"To counter bin Ladenism, the military is planning a two-stage war. The first is being fought in open battles in Afghanistan, Iraq and elsewhere and looks a lot like the kind of war most Americans assumed we'd wage on al Qaeda and terror-sponsoring states after the Sept. 11 attacks. The second stage is what senior military planners--including [Secretary of Defense] Rumsfeld--call 'the Long War.' It involves countering one set of ideas with another," Lute said. 
This latter stage is information warfare. Lute points to Rumsfeld, who reminded journalists in the audience at the National Press Club "that al Qaeda and its affiliates have 'media relation committees.' 'Think of that--they get up in the morning, have committee meetings and think about how they're going to manipulate the world's press to their advantage,' [Rumsfeld] said. It's not just that al Qaeda members watch CNN or the Fox News Channel for tactical information, but they have 'proven to be highly successful at manipulating the world's media here in this country.'"
Strategy for fighting the enemy (November 2006)
Military "one fight deep"
- "With roughly 145,000 U.S. soldiers currently in Iraq and a total of 225,000 Americans stationed in the U.S. Central Command's area of responsibility, the military has had to accept risk elsewhere, Lute said. . . .
- "Accordingly, this strategy has left the service 'sort of one fight deep,' he added, and even though the country has the best Air Force and Navy in the world, they alone will not 'suffice' if the unexpected occurs."
"best HUMINT" from "interrogation process"
- "'It's curious to me that, at the five-year mark in this war, we still get our best HUMINT not from the conventional HUMINT technique -- that is, by sending agents in to penetrate their networks -- but rather by slicing up parts, small bits, of their network and detaining those guys and getting the HUMINT as part of the interrogation process' ...
- "Although such interrogations have provided the United States and its allies with critical intel, Lute said the main disadvantage of relying on this means of intelligence gathering is time.
- "More specifically, he said, the military obtains from suspects only what they know and when they learned it. 'Every day he's detained it becomes less and less valuable, and that's not adequate HUMINT for the long war'."
Lute said "'It's a clumsy way to do [human intelligence], and it is not very effective.' He said the military is hindered by a lack of language and cultural expertise."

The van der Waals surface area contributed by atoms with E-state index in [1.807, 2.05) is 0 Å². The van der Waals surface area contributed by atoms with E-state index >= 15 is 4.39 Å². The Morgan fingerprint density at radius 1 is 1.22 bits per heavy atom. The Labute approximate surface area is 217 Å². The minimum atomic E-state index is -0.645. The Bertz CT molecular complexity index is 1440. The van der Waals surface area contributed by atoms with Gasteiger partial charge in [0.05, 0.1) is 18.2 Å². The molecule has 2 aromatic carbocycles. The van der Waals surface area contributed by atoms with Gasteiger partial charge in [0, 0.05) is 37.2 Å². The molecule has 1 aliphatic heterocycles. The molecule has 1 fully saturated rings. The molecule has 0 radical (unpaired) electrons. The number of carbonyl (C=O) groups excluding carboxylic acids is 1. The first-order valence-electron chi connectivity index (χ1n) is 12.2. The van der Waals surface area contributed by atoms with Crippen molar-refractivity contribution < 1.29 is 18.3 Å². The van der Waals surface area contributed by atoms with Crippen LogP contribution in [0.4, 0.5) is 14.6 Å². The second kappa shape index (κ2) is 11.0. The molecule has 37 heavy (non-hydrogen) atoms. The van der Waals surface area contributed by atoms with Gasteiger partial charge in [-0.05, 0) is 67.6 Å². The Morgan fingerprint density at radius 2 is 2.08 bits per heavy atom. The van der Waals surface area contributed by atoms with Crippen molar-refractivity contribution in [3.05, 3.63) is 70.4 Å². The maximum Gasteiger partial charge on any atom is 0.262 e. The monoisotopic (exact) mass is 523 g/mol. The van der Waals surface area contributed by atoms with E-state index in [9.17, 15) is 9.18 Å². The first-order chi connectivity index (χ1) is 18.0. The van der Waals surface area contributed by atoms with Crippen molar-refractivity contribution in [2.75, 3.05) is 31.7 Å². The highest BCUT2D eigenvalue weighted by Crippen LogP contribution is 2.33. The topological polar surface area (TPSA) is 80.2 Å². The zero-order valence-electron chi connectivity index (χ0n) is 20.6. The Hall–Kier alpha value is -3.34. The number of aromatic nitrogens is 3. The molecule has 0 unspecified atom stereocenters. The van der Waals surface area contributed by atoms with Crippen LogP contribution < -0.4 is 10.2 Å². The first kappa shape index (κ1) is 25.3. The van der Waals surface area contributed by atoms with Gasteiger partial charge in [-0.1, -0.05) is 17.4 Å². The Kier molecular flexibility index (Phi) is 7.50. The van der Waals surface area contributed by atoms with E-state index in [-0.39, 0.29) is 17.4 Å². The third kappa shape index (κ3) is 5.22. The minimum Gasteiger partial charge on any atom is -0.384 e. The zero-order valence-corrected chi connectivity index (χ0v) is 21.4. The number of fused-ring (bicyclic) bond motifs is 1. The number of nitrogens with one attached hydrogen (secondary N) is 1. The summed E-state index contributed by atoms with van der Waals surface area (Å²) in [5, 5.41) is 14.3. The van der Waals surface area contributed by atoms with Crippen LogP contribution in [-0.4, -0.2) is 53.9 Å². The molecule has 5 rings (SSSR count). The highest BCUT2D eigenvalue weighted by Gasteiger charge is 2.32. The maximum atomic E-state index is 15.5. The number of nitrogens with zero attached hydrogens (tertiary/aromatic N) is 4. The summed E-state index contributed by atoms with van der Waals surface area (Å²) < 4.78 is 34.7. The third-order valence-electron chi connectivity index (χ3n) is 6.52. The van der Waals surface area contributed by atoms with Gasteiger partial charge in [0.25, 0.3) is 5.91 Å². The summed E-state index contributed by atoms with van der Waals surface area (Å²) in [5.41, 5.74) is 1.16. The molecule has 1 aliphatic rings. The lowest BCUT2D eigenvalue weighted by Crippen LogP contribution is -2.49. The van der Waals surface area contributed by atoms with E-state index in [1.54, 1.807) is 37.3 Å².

No "outright military victory"
Lute "cautioned against expecting an outright military victory. He projected it could take 15 years for the U.S. and its allies to defeat the terrorists."
Fight the terror network on the internet so we don't have to fight them here
Lute said "You need a network to defeat a network", a concept "key to winning against al-Qaida in Afghanistan and Iraq."
Lute stated that "al-Qaida is a networked organization but that 'our organization is still the same as before the war and it is insufficient to defeat the enemy.'
"The terror network, Lute said, consists of tangible assets, such as training camps, weapons and personnel, as well as intangible aspects"—"primarily of its use of the Internet as a tool to conduct communications, training, and command and control"—which "'defy a conventional approach'."
"They have a safe haven on the Internet," Lute said. "No one in the U.S. military has been tasked with the mission of attacking these intangibles. Until we do they will operate with impunity" and, "[as] long as that situation prevails, ... the United States and its coalition allies will not be able to vanquish the terrorist enemy."
Lute argued: "The enemy is targeting the political will of this country, ... He knows he can’t beat us on the battlefield and he is OK with that."
Large numbers of troops not needed
"The presence of large numbers of U.S. personnel in Iraq is not necessary to achieve Lute’s vision," he said in his speech. "'It’s bad news for the U.S. and for Iraq, ... because it extends the perception of an occupation.' ... Instead, Lute advocated the use of small teams that advise local operators."
"This war," Lute said, "is more about will and perception than firepower ... We have concluded that, in that sense, we are not equipped to attack the enemy. We must attack the intangible part of the network if we are going to win.'"
On not catching Osama bin Laden at Tora Bora
In his January 2006 response on The Charlie Rose Show when asked whether, "if we had done more at Tora Bora we could have gotten" Osama bin Laden, Lute said "you only have to walk the ground in Afghanistan near Tora bora or anyplace in the Hindu Kush region, to appreciate what a tough call that is ... to suggest... that you could get one individual in a evolving, fluid, rapidly evolving fight in ground that's that rugged." 
"Think of the most rugged portions of the Rocky Mountains here in the states where we go on ski vacations. This is where that fight took place, at altitudes where [our] helicopters were stressed, where the physical stresses on the soldiers were extreme and where the fight continued for days, both day and night. So it's not entirely surprising to me that one individual could escape that kind of contact," Lute said.
Lute served as operations director of U.S. Central Command from 2004 to September 2006, "overseeing combat operations in Iraq and Afghanistan. He ran US military operations in the Levant during [the 2006] fighting between Israel and Hezbollah in Lebanon." 
"In June 2004, he began more than two years as Director of Operations (J-3) at US Central Command during which he oversaw combat operations in Iraq and Afghanistan as well as other operations in the Middle East, Central Asia, and the Horn of Africa. He assumed duties as Director of Operations, the Joint Staff, in September 2006." 
Resources and articles
- "Senate confirms Bush war czar ," Agence France Presse (The Raw Story), June 28, 2007.
- White House news release, May 15, 2007.
- "Improving National Capacity to Respond to Complex Emergencies. The U.S. Experience," A Report to the Carnegie Commission on Preventing Deadly Conflict, Carnegie Corporation of New York, April 1988.